Columbia — South Carolina has had a strong run in recent months of enticing several major businesses, and the few thousand jobs that will come with them, to invest within its borders.

But the state does little to monitor the effectiveness of the tax breaks and other incentives used to lure the companies, according to a report released Thursday by the Pew Center on the States.

The report found that South Carolina is among 25 states and Washington, D.C., that may not be spending wisely and getting the most bang for taxpayers’ buck as a consequence of the lack of evidence.

Pew examined documents from state agencies and legislative committees and interviewed policymakers, agency officials and outside experts in compiling the report.

Thirteen states were found to be leading the way in monitoring incentives, including neighboring North Carolina.

South Carolina government agencies didn’t have incentive or tax evaluation documents that met the Pew’s standards for scope or quality.

The governor’s office directed questions about the report to the S.C. Commerce Department, which did not specifically respond to the report in a prepared statement provided Thursday evening, but said it takes incentive oversight seriously.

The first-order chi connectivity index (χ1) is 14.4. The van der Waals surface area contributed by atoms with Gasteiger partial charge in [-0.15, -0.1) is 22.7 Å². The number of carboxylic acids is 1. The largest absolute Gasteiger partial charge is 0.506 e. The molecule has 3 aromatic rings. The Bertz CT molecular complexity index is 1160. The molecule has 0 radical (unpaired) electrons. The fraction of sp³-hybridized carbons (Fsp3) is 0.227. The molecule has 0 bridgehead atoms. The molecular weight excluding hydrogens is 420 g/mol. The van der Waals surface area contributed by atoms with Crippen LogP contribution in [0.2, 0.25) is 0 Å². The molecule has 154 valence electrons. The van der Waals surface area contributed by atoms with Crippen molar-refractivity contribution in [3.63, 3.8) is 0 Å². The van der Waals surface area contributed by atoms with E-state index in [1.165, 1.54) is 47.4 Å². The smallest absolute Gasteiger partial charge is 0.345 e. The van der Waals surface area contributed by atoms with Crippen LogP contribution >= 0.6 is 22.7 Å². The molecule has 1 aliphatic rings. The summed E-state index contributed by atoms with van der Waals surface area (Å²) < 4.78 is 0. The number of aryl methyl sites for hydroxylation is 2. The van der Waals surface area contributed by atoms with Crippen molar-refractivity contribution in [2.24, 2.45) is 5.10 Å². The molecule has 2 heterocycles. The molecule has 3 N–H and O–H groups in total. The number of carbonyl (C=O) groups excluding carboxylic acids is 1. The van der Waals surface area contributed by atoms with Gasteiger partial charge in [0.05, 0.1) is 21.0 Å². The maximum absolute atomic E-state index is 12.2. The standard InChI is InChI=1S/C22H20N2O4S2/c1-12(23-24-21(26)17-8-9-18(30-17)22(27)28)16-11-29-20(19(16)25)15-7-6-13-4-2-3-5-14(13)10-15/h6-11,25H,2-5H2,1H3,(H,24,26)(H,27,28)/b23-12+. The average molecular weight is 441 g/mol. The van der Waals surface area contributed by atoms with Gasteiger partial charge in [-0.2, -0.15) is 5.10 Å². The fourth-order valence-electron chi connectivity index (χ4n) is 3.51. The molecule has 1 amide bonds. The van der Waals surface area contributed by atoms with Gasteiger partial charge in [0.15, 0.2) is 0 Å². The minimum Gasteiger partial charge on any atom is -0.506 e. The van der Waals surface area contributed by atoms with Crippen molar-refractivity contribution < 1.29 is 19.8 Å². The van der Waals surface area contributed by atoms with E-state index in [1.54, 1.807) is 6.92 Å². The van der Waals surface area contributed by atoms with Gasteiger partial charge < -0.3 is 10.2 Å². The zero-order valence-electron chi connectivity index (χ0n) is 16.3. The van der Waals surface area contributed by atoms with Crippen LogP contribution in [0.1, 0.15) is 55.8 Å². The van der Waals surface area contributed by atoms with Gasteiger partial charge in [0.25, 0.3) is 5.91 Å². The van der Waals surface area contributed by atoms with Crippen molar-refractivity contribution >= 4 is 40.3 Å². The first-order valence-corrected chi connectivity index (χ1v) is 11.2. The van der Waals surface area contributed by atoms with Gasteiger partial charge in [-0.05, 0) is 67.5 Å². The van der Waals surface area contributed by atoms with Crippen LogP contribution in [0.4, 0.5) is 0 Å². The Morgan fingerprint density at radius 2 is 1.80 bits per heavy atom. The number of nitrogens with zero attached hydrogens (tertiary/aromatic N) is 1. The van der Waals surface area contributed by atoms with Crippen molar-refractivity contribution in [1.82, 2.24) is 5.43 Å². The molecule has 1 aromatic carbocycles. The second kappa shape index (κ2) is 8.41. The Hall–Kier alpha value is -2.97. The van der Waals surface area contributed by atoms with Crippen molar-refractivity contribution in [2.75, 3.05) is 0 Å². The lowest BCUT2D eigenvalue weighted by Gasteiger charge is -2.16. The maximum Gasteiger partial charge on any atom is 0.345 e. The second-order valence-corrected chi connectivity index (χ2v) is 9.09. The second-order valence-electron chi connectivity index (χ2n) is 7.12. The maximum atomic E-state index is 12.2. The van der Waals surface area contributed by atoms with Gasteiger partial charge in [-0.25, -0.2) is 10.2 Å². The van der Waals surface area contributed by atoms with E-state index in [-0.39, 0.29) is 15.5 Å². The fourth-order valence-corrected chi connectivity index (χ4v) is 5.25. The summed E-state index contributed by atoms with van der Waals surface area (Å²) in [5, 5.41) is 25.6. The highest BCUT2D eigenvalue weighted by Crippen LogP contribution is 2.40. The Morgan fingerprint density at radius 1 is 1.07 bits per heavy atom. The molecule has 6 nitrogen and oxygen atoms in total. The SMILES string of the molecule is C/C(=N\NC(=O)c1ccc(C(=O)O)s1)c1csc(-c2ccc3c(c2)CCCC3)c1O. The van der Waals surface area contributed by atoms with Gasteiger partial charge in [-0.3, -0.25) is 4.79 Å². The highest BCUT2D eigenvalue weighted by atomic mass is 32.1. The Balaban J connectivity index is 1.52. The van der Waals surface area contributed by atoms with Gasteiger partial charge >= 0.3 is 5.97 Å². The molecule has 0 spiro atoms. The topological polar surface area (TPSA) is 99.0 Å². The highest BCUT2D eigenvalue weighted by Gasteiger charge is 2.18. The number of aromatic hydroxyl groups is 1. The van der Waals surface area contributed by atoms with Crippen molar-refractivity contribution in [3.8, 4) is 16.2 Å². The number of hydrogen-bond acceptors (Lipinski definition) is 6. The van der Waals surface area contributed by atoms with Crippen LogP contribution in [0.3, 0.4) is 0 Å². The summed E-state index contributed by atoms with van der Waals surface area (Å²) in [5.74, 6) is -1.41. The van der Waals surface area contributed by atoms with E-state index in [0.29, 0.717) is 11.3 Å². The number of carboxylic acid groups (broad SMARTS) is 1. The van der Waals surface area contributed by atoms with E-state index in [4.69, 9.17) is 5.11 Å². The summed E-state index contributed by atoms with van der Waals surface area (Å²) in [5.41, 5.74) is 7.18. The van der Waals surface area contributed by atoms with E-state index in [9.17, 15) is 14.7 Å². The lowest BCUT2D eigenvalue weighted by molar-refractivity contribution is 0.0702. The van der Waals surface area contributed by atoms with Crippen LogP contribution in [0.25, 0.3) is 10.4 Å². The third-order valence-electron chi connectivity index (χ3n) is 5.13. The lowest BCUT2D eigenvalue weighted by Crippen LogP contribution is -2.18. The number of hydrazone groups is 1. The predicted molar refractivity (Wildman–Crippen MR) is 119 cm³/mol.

A spokeswoman for the department said the S.C. Coordinating Council for Economic Development has authority over specific incentives related to grants and job development credits.

Gov. Nikki Haley has made economic development a major emphasis of her administration, and economic incentives have helped the state land splashy additions and expansions during her 15 months in office.

It’s difficult to say just how much U.S. states spend combined on tax incentives, but they have become more common in the past decade, particularly since 2008 when the country sank into recession.

“Given that states are rebuilding their budgets and economies in the wake of the Great Recession, these are mistakes states can’t afford to make,” Pew researcher Jeff Chapman said.

Among the glaring problems identified with incentive oversight was failing to provide information to state lawmakers who have to sign off on the programs, at least initially, Chapman said.

The study found the Palmetto State is among 35 states that didn’t review all major tax incentives or use data to make informed policy choices.